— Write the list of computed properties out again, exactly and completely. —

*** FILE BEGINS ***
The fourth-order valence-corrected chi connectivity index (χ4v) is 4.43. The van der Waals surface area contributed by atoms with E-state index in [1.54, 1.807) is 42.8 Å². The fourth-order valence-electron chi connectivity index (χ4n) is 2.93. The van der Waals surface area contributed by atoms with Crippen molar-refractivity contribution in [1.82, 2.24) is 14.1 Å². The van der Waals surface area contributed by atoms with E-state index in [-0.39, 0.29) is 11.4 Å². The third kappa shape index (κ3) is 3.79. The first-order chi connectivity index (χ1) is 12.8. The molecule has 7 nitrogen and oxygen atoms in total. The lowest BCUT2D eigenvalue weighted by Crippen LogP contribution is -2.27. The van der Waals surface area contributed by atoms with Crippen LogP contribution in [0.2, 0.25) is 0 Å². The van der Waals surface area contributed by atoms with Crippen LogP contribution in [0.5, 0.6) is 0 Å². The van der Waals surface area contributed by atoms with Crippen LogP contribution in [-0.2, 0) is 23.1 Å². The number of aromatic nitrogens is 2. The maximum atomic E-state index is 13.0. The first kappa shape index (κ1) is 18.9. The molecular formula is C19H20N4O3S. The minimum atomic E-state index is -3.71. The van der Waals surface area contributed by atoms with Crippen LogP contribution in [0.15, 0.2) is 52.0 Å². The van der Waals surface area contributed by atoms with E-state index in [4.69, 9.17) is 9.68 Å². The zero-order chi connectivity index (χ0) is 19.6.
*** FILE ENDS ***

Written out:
The fourth-order valence-corrected chi connectivity index (χ4v) is 4.43. The van der Waals surface area contributed by atoms with E-state index in [1.54, 1.807) is 42.8 Å². The fourth-order valence-electron chi connectivity index (χ4n) is 2.93. The van der Waals surface area contributed by atoms with Crippen molar-refractivity contribution in [1.82, 2.24) is 14.1 Å². The van der Waals surface area contributed by atoms with E-state index in [-0.39, 0.29) is 11.4 Å². The third kappa shape index (κ3) is 3.79. The first-order chi connectivity index (χ1) is 12.8. The molecule has 7 nitrogen and oxygen atoms in total. The lowest BCUT2D eigenvalue weighted by Crippen LogP contribution is -2.27. The van der Waals surface area contributed by atoms with Crippen LogP contribution in [0.2, 0.25) is 0 Å². The van der Waals surface area contributed by atoms with Crippen LogP contribution in [0.5, 0.6) is 0 Å². The van der Waals surface area contributed by atoms with Crippen LogP contribution in [-0.2, 0) is 23.1 Å². The number of aromatic nitrogens is 2. The maximum atomic E-state index is 13.0. The first kappa shape index (κ1) is 18.9. The molecular formula is C19H20N4O3S. The minimum atomic E-state index is -3.71. The van der Waals surface area contributed by atoms with Crippen LogP contribution in [0.15, 0.2) is 52.0 Å². The van der Waals surface area contributed by atoms with E-state index in [4.69, 9.17) is 9.68 Å². The zero-order chi connectivity index (χ0) is 19.6.